What dentists should know about disability insurance, Part 2
This series of articles by disability insurance specialist Larry Schneider is designed to help dentists prepare for a disability with proper insurance, should a disability occur that derails their dental career for a considerable length of time.
Editor's Note: This series of articles will explain the various sources of disability income, what disability insurance is, and what it covers. The articles will also explain how to evaluate personal sources of disability income, and briefly discuss how to compare disability policies. With this information you will be able to make an informed decision about whether you have a need for individual disability insurance and, if so, which features are most important to you.
Are you covered by disability benefits at work?
Find out exactly what benefits your employer offers in the event of a disabling illness or injury. Most employers allow some short-term sick leave, which might last from a few days to as much as six months, depending on employer policy and duration of employment. In Hawaii, New Jersey, New York, Rhode Island, and Puerto Rico, state law requires most employers to provide disability benefits for up to 26 weeks. In California, most employers must provide coverage for up to 52 weeks.
No laws require employers to offer long-term disability insurance, but the federal government has found that almost half of the medium sized to large employers surveyed provide long-term benefits for at least five years. Typical group long-term disability benefits are designed to replace about 60% of salary, start when short-term benefits are exhausted, and continue anywhere from five years to age 65. Often, group long-term disability insurance is fully paid for by employers without contributions by employees. Because of this, employer-paid disability income is subject to income tax, thereby reducing the monthly benefit, and because of definitions, may limit the payout to only two years.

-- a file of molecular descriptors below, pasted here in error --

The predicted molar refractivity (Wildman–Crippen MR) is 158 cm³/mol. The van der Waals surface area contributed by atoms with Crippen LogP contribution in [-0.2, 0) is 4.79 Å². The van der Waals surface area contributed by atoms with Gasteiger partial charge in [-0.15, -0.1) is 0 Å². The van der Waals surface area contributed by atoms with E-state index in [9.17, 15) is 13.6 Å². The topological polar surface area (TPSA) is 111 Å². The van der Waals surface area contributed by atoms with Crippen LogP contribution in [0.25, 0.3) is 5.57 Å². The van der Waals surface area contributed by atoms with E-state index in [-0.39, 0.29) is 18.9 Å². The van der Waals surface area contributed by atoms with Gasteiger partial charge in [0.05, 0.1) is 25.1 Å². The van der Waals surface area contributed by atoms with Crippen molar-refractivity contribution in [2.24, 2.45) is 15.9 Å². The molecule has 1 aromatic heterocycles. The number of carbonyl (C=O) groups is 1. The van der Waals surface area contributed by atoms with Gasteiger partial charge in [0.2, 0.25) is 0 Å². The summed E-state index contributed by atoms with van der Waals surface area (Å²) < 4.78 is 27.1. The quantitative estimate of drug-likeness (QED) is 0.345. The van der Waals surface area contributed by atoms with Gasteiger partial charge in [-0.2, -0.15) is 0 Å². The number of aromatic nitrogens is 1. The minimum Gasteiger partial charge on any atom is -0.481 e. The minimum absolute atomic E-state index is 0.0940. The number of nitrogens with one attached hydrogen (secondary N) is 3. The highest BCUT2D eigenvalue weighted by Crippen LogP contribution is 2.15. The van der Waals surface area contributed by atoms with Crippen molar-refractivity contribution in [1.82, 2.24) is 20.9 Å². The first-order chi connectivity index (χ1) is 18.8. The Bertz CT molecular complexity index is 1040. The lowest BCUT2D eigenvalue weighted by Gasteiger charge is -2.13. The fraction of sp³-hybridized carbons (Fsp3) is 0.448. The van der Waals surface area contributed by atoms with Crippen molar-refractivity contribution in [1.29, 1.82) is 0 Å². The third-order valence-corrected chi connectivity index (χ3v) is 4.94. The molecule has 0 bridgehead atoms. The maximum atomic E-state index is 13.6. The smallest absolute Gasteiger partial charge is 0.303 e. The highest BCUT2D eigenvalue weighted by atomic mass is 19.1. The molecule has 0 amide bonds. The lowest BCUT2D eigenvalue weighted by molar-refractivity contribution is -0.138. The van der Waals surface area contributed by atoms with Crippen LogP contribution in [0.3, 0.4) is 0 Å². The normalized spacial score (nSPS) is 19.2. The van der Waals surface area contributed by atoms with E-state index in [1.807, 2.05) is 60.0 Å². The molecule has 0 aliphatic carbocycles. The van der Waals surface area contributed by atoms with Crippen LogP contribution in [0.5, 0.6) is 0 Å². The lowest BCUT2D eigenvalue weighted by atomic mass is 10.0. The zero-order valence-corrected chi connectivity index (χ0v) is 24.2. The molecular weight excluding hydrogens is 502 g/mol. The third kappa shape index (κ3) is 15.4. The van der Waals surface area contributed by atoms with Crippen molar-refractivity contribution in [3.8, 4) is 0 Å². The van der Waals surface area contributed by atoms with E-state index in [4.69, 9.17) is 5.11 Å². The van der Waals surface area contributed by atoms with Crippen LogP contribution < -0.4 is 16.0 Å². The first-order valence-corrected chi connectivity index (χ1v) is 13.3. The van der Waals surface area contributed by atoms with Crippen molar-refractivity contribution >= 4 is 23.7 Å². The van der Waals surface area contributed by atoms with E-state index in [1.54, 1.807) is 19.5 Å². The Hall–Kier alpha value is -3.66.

Check with your company benefits department to see if you are covered, and if so, what is available to you. Find out how long you must wait before benefits begin (elimination period) and how long payments (benefit period) will continue during your disability. Also find out whether your employer’s plan takes other disability coverage (such as government programs) into account when calculating what your long-term disability pay will be. Ask for a booklet that describes the disability coverage your company offers. These offsets can further reduce the amount you receive from your coverage, and as previously mentioned, being taxable if employer paid. Incidentally, there are remedies if one knows where to find them.
What about Social Security disability benefits?
Most salaried workers in the US participate in the federal government’s Social Security program. Social Security is best known for its retirement benefits, but it also administers disability benefits. In 1989, $22.9 billion in Social Security disability payments were sent to 4.1 million Americans.
Your salary and the number of years you’ve been covered under Social Security determine how much you can receive. In 2005, the average monthly payment for all disabled workers was $587; the average monthly payment for a family consisting of a disabled worker, spouse, and one or more children was $1,022. You should know:
• You are eligible for benefits after you have been disabled for six months and if the disability is expected to last at least 12 months. Claim processing may take up to three months, so file as soon as possible.